Playing of rhetorical beauty where more persuasion and less force go a long way

Cecilia Zilliacus: Brahms, Maier, Röntgen

The Strad Issue: March 2022

Description: Playing of rhetorical beauty where more persuasion and less force go a long way

Musicians: Cecilia Zilliacus (violin) Malmö Symphony Orchestra, Västerås Sinfonietta/Kristiina Poska

Works: Brahms: Violin Concerto in D major op.77. Maier: Violin Concerto in D minor. Röntgen: Violin Concerto in F sharp minor

Catalogue number: DB PRODUCTIONS DBCD202

Cecilia Zilliacus is more given to thoughtful playing than to forceful rhetoric. In Brahms’s Concerto she is not muscular, as many are, but often gentle and propulsive. She generates splendour as the music proceeds, building to thrilling climaxes. Her cadenza, which she commissioned from Mats Larsson Gothe, is variously light and questioning, powerful but oddly unsettling. It leads into harmonics and a fragile world that is more reflective than exhibitionist.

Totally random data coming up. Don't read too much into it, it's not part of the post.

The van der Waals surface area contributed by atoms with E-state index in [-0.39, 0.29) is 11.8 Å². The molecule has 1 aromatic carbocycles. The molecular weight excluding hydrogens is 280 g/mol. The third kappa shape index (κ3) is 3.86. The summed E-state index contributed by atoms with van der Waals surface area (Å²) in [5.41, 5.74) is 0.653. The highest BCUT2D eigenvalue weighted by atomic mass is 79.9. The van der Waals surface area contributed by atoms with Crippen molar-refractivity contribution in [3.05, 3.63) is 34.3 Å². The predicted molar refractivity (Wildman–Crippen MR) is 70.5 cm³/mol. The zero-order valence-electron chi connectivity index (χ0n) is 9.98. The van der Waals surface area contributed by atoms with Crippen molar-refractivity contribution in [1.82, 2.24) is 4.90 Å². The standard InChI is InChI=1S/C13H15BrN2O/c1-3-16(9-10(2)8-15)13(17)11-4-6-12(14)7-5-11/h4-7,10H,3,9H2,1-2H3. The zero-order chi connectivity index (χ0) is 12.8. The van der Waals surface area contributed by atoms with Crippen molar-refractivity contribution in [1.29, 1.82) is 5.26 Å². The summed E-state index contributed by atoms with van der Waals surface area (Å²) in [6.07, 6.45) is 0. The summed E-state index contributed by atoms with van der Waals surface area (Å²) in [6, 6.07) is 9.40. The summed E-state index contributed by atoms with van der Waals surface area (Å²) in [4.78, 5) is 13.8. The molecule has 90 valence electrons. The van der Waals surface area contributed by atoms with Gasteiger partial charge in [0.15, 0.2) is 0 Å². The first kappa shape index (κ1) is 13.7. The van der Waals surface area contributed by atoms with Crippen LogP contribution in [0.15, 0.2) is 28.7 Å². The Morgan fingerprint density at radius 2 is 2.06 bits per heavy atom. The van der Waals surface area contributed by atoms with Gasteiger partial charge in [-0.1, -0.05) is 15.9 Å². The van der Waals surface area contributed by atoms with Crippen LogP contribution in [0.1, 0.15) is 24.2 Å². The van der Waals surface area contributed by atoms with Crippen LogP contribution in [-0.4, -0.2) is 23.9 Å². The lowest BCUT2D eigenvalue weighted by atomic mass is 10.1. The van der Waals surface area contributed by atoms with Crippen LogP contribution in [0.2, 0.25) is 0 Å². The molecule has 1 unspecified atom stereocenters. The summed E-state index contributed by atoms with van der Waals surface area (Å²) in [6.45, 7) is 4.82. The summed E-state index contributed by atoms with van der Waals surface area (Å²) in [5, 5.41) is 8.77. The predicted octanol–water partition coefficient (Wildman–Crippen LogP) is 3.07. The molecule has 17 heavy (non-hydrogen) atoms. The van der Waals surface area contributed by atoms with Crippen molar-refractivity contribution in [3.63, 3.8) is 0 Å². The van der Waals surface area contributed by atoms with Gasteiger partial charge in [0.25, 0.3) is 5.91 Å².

Zilliacus plays the central Adagio with fluid rhythmic freedom; it is intimate and has a sense of something shared. She meets the technical challenges of the Allegro giocoso finale with a light touch. Nowhere in this performance is there any virtuosic grandstanding. This is joyful, not driven.

Brahms is bracketed by concertos from Amanda Maier and Julius Röntgen, friends of Brahms (and who were married to each other). Only the first movement of Maier’s concerto survives, full of Mendelssohnian figuration. Röntgen’s work has rhetoric, beauty and harmonic invention. The recording is clean and clear.